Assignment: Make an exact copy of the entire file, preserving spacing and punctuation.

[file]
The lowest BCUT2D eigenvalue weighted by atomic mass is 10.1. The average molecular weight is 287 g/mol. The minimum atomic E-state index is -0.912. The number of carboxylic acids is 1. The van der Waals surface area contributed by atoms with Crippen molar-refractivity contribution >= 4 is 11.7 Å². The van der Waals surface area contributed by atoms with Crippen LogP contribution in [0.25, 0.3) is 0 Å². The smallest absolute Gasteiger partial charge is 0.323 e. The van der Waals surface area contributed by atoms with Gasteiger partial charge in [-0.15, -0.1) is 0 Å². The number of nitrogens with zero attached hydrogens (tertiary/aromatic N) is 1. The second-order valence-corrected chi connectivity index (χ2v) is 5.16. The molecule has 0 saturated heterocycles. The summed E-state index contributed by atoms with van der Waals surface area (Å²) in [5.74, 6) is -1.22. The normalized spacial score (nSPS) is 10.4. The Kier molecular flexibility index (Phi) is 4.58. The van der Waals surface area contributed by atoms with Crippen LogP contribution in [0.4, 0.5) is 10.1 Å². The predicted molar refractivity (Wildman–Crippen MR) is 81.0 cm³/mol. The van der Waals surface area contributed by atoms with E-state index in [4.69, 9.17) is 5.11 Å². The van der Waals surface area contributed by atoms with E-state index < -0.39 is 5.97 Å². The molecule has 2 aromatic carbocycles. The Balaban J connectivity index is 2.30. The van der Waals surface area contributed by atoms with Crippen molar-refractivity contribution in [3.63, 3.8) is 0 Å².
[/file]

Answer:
The lowest BCUT2D eigenvalue weighted by atomic mass is 10.1. The average molecular weight is 287 g/mol. The minimum atomic E-state index is -0.912. The number of carboxylic acids is 1. The van der Waals surface area contributed by atoms with Crippen molar-refractivity contribution >= 4 is 11.7 Å². The van der Waals surface area contributed by atoms with Crippen LogP contribution in [0.25, 0.3) is 0 Å². The smallest absolute Gasteiger partial charge is 0.323 e. The van der Waals surface area contributed by atoms with Gasteiger partial charge in [-0.15, -0.1) is 0 Å². The number of nitrogens with zero attached hydrogens (tertiary/aromatic N) is 1. The second-order valence-corrected chi connectivity index (χ2v) is 5.16. The molecule has 0 saturated heterocycles. The summed E-state index contributed by atoms with van der Waals surface area (Å²) in [5.74, 6) is -1.22. The normalized spacial score (nSPS) is 10.4. The Kier molecular flexibility index (Phi) is 4.58. The van der Waals surface area contributed by atoms with Crippen LogP contribution in [0.4, 0.5) is 10.1 Å². The predicted molar refractivity (Wildman–Crippen MR) is 81.0 cm³/mol. The van der Waals surface area contributed by atoms with E-state index in [4.69, 9.17) is 5.11 Å². The van der Waals surface area contributed by atoms with E-state index < -0.39 is 5.97 Å². The molecule has 2 aromatic carbocycles. The Balaban J connectivity index is 2.30. The van der Waals surface area contributed by atoms with Crippen molar-refractivity contribution in [3.63, 3.8) is 0 Å².